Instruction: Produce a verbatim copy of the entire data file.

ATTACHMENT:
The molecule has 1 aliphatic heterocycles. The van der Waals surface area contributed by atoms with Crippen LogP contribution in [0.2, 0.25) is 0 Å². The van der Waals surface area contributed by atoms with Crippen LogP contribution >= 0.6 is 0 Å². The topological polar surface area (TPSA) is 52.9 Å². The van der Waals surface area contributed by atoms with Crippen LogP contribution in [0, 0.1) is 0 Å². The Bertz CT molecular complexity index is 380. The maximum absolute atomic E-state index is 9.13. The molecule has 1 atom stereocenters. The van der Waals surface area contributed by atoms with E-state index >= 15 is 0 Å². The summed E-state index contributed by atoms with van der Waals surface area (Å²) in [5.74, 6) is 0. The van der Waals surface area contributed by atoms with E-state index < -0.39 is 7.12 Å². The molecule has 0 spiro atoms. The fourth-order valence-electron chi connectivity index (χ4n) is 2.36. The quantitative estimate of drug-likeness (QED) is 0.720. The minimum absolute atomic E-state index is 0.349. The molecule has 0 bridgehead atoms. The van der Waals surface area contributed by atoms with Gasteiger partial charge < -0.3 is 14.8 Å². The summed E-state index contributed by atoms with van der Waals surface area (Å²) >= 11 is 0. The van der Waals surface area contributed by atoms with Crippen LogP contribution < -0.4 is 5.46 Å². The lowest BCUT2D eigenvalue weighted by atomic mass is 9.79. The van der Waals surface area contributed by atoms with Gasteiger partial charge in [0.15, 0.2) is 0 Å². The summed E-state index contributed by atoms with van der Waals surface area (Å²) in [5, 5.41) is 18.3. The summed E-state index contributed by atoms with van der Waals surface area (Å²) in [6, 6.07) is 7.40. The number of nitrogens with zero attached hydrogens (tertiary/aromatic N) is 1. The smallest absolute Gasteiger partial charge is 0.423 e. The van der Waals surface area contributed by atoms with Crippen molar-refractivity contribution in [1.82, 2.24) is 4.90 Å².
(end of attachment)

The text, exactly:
The molecule has 1 aliphatic heterocycles. The van der Waals surface area contributed by atoms with Crippen LogP contribution in [0.2, 0.25) is 0 Å². The van der Waals surface area contributed by atoms with Crippen LogP contribution >= 0.6 is 0 Å². The topological polar surface area (TPSA) is 52.9 Å². The van der Waals surface area contributed by atoms with Crippen LogP contribution in [0, 0.1) is 0 Å². The Bertz CT molecular complexity index is 380. The maximum absolute atomic E-state index is 9.13. The molecule has 1 atom stereocenters. The van der Waals surface area contributed by atoms with E-state index >= 15 is 0 Å². The summed E-state index contributed by atoms with van der Waals surface area (Å²) in [5.74, 6) is 0. The van der Waals surface area contributed by atoms with E-state index < -0.39 is 7.12 Å². The molecule has 0 spiro atoms. The fourth-order valence-electron chi connectivity index (χ4n) is 2.36. The quantitative estimate of drug-likeness (QED) is 0.720. The minimum absolute atomic E-state index is 0.349. The molecule has 0 bridgehead atoms. The van der Waals surface area contributed by atoms with Gasteiger partial charge < -0.3 is 14.8 Å². The summed E-state index contributed by atoms with van der Waals surface area (Å²) >= 11 is 0. The van der Waals surface area contributed by atoms with Crippen LogP contribution < -0.4 is 5.46 Å². The lowest BCUT2D eigenvalue weighted by atomic mass is 9.79. The van der Waals surface area contributed by atoms with Gasteiger partial charge in [0.15, 0.2) is 0 Å². The summed E-state index contributed by atoms with van der Waals surface area (Å²) in [5, 5.41) is 18.3. The summed E-state index contributed by atoms with van der Waals surface area (Å²) in [6, 6.07) is 7.40. The number of nitrogens with zero attached hydrogens (tertiary/aromatic N) is 1. The smallest absolute Gasteiger partial charge is 0.423 e. The van der Waals surface area contributed by atoms with Crippen molar-refractivity contribution in [1.82, 2.24) is 4.90 Å².